Fighting corruption a priority - Australia chief

Thursday, 3 November 2011 00:47 -     - {{hitsCtrl.values.hits}}

SYDNEY, Nov 2 (Reuters) - Australia has joined the chorus of cricket administrators hailing the conviction of three Pakistan players for spot-fixing in London, maintaining that fighting corruption must be a priority for the game.

Former Pakistan test captain Salman Butt and bowler Mohammad Asif were found guilty of corruption in a British criminal court on Tuesday. A third player, Mohammad Amir, pleaded guilty before the start of the trial.

They will be sentenced later on Wednesday.

“It is critically important that the public has confidence in the integrity of the on-field cricket contests it sees,” Cricket Australia chief executive officer James Sutherland said in a statement.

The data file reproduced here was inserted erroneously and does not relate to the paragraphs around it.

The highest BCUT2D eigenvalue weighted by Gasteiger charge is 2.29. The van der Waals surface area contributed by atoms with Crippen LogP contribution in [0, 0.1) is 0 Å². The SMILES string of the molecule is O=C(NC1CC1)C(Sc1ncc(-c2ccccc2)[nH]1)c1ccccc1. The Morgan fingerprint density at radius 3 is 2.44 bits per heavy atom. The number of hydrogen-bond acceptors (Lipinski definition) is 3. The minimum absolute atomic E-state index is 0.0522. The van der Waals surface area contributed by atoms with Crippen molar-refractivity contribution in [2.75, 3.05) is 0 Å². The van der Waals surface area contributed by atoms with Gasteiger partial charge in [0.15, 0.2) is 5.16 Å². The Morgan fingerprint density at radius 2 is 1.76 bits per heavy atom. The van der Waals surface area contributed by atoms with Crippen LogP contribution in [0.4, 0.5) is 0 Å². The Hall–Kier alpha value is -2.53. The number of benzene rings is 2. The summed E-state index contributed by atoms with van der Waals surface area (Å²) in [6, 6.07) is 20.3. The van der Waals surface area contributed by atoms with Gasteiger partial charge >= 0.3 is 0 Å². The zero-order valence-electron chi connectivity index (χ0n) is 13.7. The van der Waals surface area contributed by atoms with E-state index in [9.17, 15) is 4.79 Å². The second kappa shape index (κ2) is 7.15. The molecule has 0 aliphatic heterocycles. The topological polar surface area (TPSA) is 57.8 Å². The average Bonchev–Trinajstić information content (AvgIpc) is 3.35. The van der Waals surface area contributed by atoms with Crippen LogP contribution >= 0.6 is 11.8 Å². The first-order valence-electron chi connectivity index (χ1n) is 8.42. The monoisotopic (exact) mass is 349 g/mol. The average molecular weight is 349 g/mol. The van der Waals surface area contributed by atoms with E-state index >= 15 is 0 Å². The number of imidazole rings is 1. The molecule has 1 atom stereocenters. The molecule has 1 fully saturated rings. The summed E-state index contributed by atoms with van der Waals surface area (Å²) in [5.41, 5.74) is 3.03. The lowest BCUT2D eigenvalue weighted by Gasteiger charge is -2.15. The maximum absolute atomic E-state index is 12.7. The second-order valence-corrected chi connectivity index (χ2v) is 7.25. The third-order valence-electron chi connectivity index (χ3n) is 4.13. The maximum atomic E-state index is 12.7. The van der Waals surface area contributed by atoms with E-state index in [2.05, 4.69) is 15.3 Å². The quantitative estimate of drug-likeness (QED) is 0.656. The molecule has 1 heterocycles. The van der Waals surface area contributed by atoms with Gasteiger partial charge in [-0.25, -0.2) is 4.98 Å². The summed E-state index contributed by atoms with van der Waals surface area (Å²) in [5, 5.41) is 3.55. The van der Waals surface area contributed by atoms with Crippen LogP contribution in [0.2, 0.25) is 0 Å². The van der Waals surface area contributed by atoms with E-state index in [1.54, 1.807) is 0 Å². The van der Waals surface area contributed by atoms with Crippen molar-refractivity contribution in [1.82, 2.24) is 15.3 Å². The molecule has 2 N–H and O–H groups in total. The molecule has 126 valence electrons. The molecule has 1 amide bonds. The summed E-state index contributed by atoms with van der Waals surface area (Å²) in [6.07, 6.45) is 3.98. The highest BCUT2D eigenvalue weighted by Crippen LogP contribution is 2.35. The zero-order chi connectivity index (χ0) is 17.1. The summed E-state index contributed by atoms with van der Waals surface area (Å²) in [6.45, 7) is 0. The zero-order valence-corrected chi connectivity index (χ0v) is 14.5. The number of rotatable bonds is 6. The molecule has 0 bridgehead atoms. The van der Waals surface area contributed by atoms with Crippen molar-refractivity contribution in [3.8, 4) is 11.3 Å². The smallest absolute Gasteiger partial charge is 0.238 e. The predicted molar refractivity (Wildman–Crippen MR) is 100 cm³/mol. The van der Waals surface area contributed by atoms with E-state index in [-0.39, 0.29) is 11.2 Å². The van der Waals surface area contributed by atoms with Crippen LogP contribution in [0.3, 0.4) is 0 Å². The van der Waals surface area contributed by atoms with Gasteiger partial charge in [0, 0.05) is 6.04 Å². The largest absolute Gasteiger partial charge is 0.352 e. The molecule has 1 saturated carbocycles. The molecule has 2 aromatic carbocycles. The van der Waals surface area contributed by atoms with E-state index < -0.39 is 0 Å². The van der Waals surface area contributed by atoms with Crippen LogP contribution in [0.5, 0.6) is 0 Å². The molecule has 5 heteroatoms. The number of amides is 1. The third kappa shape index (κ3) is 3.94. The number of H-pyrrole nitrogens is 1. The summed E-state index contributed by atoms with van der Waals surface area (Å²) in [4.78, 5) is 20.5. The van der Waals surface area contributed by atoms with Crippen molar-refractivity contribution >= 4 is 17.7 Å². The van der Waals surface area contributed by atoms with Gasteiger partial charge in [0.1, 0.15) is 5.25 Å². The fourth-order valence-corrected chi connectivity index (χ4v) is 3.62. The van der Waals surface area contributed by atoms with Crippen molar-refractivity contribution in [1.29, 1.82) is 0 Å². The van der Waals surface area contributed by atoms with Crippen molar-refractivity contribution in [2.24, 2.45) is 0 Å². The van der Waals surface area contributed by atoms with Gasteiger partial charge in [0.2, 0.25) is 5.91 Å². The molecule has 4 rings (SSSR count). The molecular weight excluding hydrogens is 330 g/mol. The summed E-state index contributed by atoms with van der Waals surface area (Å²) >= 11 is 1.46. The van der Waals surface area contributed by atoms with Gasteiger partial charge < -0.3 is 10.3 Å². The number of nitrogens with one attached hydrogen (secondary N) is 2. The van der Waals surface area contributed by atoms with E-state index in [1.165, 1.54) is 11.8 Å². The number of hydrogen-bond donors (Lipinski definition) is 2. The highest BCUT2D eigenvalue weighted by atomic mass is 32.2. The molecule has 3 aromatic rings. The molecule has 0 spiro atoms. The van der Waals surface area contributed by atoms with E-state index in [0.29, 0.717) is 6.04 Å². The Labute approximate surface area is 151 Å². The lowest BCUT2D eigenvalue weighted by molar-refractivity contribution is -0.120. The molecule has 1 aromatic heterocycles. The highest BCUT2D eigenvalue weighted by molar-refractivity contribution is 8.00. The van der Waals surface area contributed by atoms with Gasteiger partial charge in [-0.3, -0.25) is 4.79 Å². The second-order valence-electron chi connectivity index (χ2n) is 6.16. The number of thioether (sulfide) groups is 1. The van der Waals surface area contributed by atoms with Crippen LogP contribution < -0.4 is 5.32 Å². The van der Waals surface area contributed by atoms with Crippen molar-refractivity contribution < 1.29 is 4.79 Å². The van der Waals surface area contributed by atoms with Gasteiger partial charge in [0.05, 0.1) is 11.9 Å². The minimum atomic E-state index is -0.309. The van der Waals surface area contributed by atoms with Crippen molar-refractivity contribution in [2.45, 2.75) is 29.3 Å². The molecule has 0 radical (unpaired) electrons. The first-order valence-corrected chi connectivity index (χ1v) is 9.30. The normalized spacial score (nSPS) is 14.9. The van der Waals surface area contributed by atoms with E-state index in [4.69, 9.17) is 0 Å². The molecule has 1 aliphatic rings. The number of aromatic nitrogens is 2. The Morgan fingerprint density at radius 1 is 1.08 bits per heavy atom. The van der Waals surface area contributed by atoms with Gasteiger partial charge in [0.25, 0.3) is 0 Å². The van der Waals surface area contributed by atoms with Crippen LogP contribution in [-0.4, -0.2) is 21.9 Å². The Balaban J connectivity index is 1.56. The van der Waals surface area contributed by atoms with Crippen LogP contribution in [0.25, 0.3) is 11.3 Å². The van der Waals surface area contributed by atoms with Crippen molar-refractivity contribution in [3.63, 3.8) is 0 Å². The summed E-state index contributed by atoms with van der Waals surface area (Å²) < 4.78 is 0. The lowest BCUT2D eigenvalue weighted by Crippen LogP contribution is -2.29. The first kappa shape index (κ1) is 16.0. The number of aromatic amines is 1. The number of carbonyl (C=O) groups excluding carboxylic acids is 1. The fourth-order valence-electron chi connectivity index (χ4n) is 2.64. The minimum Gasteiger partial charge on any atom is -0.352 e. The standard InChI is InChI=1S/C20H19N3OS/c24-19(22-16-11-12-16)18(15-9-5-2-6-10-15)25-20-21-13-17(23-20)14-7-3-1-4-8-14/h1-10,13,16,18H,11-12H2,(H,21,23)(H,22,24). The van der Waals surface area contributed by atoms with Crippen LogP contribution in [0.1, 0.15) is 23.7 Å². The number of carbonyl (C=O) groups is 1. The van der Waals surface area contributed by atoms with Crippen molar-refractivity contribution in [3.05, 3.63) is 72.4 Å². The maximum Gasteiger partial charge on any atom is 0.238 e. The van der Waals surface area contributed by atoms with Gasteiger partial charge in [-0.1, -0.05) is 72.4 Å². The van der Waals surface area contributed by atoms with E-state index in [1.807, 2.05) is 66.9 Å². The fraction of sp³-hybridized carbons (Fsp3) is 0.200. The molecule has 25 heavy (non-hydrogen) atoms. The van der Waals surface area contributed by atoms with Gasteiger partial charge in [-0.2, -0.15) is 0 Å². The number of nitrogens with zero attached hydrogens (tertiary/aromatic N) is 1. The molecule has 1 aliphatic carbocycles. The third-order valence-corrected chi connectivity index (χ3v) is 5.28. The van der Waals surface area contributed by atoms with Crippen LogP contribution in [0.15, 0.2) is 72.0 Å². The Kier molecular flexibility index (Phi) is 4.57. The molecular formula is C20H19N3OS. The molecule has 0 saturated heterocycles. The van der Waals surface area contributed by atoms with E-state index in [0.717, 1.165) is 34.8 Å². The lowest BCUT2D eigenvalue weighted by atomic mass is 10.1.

“Like all other member countries, we have an obligation to implement anti-corruption measures and we are even more committed to this after hearing today’s news out of the London courts.

“Our consistent position has been that any credible evidence of corruption be investigated with vigour.”

Australia captain Michael Clarke said that while the conviction of the three players should act as “a strong deterrent” to those who were tempted by corruption, more needed to be done to ensure the integrity of the game.

“While today’s proceedings are a step in the right direction, it is hugely important that the authorities continue to put processes in place to rid the game of match fixing forever,” he said from South Africa, where Australia are touring.

The International Cricket Council (ICC), the world game’s world governing body, expressed similar sentiments after the verdicts on Tuesday, while the England and Wales Cricket Board (ECB) reiterated its policy of zero tolerance towards corruption in sport.

Butt and Asif were found guilty at Southwark Crown Court of “conspiracy to cheat” and “conspiracy to accept corrupt payments” for fixing part of a test match against England last year.